admin: First posted on 2009 12 04
I wrote before about the newly designed Orinj multitap delay, but that post was just a general description of what delay effects look like, what parameters they have, and what purpose they serve. As promised, here is the actual design of the Orinj multitap delay.
The input signal feeds into each of several delay units in parallel. Each delay unit is a "simple delay" (I use the words "simple delay" to describe a delay that produces one single repetition of the signal with a constant delay in time and a constant decay in amplitude). Only two delay units are shown above, but one can use as many as needed. I have for now limited Orinj to ten delay units, but when the effect is implemented and tested we will see how this all works out. Each delay unit produces a delayed and decayed signal that is: 1) fed into the next delay unit; 2) tapped for output (hence, the name "multitap delay"); and 3) feeds back into the input signal. Finally, the input signal also feeds directly into the output representing the dry original signal to be mixed with the wet processed signal.
Multitap delays that I have seen are designed as in the picture below. Let us call this the "common multitap delay".
There are a couple of differences between the two pictures. First, the Orinj multitap delay allows the input signal to feed directly into each delay unit in parallel. The common multitap delay feeds the input signal only into the first delay unit and the second delay unit obtains its input only from the first delay unit. Second, the Orinj multitap delay allows each delay unit to feed back into the input, whereas in the common multitap delay the feedback comes only from the last delay unit.
To allow the Orinj multitap delay to work similarly to the common multitap delay, we need to allow for changes in the input gain. Turning off the direct input signal to each of the delay units except for the first one will allow the Orinj multitap delay to work similarly to the common one. We can also allow for changes to the feedback gain on each of the delay units. Turning off the feedback signal from all units except for the last one would similarly allow the Orinj multitap delay to work as the common one.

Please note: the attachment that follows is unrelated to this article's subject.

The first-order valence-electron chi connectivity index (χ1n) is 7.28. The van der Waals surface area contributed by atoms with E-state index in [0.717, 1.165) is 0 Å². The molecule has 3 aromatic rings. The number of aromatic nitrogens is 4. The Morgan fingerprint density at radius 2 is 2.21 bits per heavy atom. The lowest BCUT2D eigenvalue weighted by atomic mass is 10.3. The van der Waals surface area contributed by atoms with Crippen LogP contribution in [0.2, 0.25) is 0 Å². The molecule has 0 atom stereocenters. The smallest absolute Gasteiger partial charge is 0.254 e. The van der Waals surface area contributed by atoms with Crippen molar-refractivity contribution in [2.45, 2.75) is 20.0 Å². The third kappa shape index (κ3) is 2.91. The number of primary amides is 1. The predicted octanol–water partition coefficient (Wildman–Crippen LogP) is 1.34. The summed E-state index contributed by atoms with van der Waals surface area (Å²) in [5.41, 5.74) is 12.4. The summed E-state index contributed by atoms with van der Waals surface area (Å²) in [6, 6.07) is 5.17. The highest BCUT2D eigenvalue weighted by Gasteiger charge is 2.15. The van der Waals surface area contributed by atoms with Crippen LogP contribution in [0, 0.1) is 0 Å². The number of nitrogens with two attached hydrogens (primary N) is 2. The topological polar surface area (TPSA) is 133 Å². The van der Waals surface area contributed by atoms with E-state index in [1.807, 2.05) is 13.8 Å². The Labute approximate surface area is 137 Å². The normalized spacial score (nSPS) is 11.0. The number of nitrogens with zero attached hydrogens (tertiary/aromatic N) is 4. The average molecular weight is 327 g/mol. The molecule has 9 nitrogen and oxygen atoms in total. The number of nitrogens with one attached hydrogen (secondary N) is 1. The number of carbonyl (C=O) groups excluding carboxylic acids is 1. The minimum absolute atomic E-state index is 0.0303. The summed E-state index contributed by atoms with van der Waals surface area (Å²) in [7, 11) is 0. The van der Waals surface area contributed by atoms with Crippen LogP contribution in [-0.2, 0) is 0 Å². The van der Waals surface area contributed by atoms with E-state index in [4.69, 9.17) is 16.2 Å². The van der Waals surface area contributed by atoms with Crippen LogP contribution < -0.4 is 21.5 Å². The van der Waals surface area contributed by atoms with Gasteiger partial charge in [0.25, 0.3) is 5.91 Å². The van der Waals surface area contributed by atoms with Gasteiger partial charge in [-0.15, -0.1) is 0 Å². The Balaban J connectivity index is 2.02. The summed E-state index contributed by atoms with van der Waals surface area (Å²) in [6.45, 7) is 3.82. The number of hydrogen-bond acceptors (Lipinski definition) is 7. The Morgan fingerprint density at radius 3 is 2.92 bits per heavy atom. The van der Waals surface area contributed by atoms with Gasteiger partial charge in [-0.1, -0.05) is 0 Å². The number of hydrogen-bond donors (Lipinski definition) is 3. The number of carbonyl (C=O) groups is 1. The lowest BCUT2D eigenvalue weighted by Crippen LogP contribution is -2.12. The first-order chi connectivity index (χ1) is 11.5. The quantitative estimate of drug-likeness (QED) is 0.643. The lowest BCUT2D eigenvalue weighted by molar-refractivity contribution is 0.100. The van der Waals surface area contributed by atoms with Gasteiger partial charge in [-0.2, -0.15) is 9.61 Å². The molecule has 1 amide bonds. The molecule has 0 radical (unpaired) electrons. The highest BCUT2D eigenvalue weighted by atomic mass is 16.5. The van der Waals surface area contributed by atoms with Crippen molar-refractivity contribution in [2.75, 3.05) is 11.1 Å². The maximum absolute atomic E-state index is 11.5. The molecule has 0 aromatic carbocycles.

Each delay unit should obviously be equipped with parameters to change the amount of delay and the amount of decay in the delayed signal. To allow maximum flexibility, rather than having one decay amount for each delay unit we will allow three: decay of the feed into the next delay; decay of the tap into output; and decay of the feedback (the last one is already mentioned in the previous paragraph).
As usual, each channel (e.g., left and right) should be treated separately.
The Orinj multitap delay would then look something like the picture below, where the small triangles represent the amounts of decay (in other words "gain").
Note the gain box at the very bottom in the middle of the direct input / output line. This gain box would adjust the dry / wet mix of the effect. I split the input signal in two lines to ensure that this dry / wet mix gain adjustment happens before any feedback signal or tapped signal is fed into the output. In principle, the effect could have gone without this dry / wet mix adjustment as the wet signal is already affected by all other gain / decay controls, but there could be too many of those other gains. Having a dedicated dry / wet mix just makes things easier for the user.
The "gate" box above is something to limit the number of feedback loops. Feedback from a simple delay creates an echo as it multiplies the delay repetitions with ever decreasing amplitude and an ever increasing delay in time. In theory, the number of repetitions is infinite if left unchecked. In digital music they would be limited naturally, as the amplitudes of digital samples can take on finite integer number values. Once the feedback decays enough it becomes practically zero in digital music. I find it useful to have an option that limits the number of feedback repetitions anyway. The harder way of doing that would be to include a gate on the feedback signal which will shut off signal that falls under a certain level. The easier and more practical way would be to include a simple control that says "limit the repetitions to, say, 5" or whatever else the user wants.
This is still a pretty simple construction in the sense that not all possible delay parameters would be provided for. For example, there are no delay or decay sweeps, but we probably do not need any. Sweeps are useful in effects such as a chorus where the delay amounts are very small. Here they will not even be noticeable. This may be an overcomplicated construction in the sense that there are too many decay / gain controls. Such construction though provides some good flexibility to the user. We can play with that delay later to decide whether these controls are really too many or perhaps too few.